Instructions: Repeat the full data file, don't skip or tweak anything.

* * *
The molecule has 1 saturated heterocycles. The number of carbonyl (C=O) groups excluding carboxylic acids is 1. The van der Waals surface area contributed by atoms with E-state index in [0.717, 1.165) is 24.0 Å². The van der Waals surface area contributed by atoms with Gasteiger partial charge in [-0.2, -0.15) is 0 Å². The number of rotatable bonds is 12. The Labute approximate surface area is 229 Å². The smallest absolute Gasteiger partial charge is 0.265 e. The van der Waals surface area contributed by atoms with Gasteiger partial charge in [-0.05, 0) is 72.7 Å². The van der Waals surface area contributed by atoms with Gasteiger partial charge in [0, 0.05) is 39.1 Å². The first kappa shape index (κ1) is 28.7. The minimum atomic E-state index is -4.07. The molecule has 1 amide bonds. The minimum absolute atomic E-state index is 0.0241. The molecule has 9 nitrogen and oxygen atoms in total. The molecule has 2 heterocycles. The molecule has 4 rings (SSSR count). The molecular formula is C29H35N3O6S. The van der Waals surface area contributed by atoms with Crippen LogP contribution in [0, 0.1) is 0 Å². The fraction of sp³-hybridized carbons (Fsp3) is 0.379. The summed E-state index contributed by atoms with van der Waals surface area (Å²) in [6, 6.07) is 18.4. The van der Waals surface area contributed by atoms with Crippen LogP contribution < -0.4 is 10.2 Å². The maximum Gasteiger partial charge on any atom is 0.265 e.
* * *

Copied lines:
The molecule has 1 saturated heterocycles. The number of carbonyl (C=O) groups excluding carboxylic acids is 1. The van der Waals surface area contributed by atoms with E-state index in [0.717, 1.165) is 24.0 Å². The van der Waals surface area contributed by atoms with Gasteiger partial charge in [-0.2, -0.15) is 0 Å². The number of rotatable bonds is 12. The Labute approximate surface area is 229 Å². The smallest absolute Gasteiger partial charge is 0.265 e. The van der Waals surface area contributed by atoms with Gasteiger partial charge in [-0.05, 0) is 72.7 Å². The van der Waals surface area contributed by atoms with Gasteiger partial charge in [0, 0.05) is 39.1 Å². The first kappa shape index (κ1) is 28.7. The minimum atomic E-state index is -4.07. The molecule has 1 amide bonds. The minimum absolute atomic E-state index is 0.0241. The molecule has 9 nitrogen and oxygen atoms in total. The molecule has 2 heterocycles. The molecule has 4 rings (SSSR count). The molecular formula is C29H35N3O6S. The van der Waals surface area contributed by atoms with Crippen LogP contribution in [0, 0.1) is 0 Å². The fraction of sp³-hybridized carbons (Fsp3) is 0.379. The summed E-state index contributed by atoms with van der Waals surface area (Å²) in [6, 6.07) is 18.4. The van der Waals surface area contributed by atoms with Crippen LogP contribution < -0.4 is 10.2 Å². The maximum Gasteiger partial charge on any atom is 0.265 e.